Unemployment Insurance:

Actions Needed to Ensure Consistent Reporting of Overpayments and Claimants' Compliance with Work Search Requirements

GAO-18-486: Published: Aug 22, 2018. Publicly Released: Sep 5, 2018.

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What GAO Found

GAO's analysis of Department of Labor (DOL) data found that certain state administrative practices, such as reviewing a higher percentage of claimant-reported work search activities and frequent use of formal warnings, were associated with lower estimated work search overpayment rates for the Unemployment Insurance (UI) program. According to DOL data, 22 states were warning claimants after the first discovered occurrence of their failure to meet work search requirements (i.e., issuing formal warnings) rather than reporting that an overpayment was made, while the other states were reporting such cases as overpayments. In 2017, DOL determined that federal law does not permit states to use such policies. GAO's analysis of DOL data shows that in fiscal year 2017, estimated work search overpayments were nearly $1.4 billion (see fig.), but would have been an estimated $1.8 billion (+/-$0.2 billion) greater if states had not issued formal warnings and established overpayments. DOL officials told GAO in July 2017 that the agency would issue a letter to states informing them that federal law does not permit them to warn claimants instead of establishing an overpayment. To date, DOL has not issued the letter. Until DOL provides states with such notification, states may continue to report inconsistent information on overpayments.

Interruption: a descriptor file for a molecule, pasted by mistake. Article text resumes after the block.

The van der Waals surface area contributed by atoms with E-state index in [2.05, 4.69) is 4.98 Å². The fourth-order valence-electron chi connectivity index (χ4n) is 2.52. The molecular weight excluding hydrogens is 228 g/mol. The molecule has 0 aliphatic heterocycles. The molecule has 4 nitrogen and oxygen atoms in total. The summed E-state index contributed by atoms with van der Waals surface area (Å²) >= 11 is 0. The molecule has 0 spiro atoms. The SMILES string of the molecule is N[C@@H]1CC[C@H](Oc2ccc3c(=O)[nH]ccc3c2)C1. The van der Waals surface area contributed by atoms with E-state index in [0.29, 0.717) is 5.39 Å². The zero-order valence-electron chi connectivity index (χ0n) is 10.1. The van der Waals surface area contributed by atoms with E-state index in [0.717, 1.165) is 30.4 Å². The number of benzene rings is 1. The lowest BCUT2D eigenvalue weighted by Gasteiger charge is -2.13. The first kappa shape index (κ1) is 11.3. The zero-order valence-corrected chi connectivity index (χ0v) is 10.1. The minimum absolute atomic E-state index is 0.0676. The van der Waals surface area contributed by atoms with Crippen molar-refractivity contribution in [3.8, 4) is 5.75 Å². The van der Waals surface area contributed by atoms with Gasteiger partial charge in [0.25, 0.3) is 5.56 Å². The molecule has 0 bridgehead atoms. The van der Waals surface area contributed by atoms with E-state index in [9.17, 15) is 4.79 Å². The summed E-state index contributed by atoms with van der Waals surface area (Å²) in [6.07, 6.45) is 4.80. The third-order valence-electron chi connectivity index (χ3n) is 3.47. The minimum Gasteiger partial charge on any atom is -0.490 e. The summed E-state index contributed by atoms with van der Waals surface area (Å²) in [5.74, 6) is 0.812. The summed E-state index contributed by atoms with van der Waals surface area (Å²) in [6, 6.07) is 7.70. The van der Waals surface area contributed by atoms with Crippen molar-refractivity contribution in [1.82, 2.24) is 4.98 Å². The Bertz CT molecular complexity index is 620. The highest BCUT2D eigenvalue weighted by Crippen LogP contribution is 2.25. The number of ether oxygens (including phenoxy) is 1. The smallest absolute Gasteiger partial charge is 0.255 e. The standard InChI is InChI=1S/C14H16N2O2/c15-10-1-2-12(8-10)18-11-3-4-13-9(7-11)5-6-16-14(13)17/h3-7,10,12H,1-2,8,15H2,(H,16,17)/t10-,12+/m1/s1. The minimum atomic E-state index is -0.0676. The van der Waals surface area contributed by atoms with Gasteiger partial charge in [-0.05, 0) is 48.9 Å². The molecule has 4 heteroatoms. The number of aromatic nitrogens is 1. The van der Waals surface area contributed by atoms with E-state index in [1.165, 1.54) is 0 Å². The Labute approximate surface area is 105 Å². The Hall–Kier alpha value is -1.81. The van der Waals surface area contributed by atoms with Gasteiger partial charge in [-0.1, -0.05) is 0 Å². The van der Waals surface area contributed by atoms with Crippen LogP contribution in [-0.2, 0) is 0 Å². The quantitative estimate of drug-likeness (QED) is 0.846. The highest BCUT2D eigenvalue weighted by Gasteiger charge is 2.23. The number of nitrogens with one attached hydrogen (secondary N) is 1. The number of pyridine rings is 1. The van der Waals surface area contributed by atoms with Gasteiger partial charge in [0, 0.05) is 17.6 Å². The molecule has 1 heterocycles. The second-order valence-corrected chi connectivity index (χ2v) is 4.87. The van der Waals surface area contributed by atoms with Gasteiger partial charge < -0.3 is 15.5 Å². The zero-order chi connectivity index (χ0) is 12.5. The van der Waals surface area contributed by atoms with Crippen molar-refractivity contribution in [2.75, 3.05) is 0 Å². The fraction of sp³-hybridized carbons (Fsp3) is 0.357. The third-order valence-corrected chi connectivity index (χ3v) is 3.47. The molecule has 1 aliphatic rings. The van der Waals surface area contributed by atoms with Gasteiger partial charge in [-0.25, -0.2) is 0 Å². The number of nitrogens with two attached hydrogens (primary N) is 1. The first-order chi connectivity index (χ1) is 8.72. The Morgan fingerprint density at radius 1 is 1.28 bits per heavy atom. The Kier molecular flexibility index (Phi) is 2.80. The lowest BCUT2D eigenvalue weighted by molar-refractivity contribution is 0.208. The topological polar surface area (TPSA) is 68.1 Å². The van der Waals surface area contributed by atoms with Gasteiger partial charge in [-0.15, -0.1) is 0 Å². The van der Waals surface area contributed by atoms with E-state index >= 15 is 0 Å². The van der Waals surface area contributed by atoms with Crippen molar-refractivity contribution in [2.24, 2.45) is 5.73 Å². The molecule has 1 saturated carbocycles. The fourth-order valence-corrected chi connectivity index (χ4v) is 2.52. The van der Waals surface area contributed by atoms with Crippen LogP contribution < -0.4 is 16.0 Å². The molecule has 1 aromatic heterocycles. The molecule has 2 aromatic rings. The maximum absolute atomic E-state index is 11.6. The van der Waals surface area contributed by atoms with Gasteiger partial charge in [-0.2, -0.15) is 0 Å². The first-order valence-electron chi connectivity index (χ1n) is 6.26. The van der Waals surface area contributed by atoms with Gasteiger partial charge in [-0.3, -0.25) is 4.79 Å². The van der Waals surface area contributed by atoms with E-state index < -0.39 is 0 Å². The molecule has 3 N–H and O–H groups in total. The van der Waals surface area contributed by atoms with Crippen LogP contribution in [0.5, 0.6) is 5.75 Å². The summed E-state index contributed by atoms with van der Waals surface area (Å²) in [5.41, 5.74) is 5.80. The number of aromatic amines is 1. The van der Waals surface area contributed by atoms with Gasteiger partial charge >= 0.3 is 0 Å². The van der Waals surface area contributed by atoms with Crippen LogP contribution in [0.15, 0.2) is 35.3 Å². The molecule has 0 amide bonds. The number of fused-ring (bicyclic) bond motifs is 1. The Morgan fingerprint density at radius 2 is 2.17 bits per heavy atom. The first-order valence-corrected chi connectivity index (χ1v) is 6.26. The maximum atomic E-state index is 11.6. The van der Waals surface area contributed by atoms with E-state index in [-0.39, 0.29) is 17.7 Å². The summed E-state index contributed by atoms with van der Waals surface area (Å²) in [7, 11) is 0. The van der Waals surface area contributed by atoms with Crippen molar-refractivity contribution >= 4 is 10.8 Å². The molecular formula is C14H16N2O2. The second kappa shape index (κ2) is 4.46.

Estimated overpayments due to failure to meet search requirements

Estimated overpayments due to failure to meet search requirements

State officials GAO interviewed reported using multiple approaches to address work search overpayments, including using their online systems that automate collecting information on claimants' work search activities; conducting audits of claimants work search activities beyond those required; and sending automated messages to claimants regarding their work search requirements. Officials said that their approaches encouraged claimants to conduct a more active work search and prevented work search overpayments in some cases.

DOL monitors states' work search overpayment rate estimates and has helped states address such overpayments, but lacks clear procedures for how states should verify claimants' work search activities. DOL directs states to verify a “sufficient” number of work search activities during their audits but has not provided information on what is considered sufficient. DOL data show that some states did not review claimants' work search activities for a majority of audited cases. DOL officials said that the agency plans to clarify its procedures after issuing a letter about formal warnings. By clarifying these procedures, DOL will have greater assurance that states are complying with verification requirements.

Why GAO Did This Study

The UI program, which is overseen by DOL and administered by states, paid $30 billion to about 5.7 million individuals in 2017. Under federal law, to be eligible for benefits, individuals are generally required to actively search for work, but the specific work search requirements vary by state. Yet, states found that some benefits were overpaid to UI claimants who were ineligible because they were not meeting work search requirements. GAO was asked to review improper payments due to UI claimants' failure to actively search for work. Building on GAO's prior work (GAO-18-133R), this report examines (1) state administrative practices associated with work search overpayments; (2) selected states' approaches to address work search overpayments; and (3) DOL's oversight and support of states' efforts.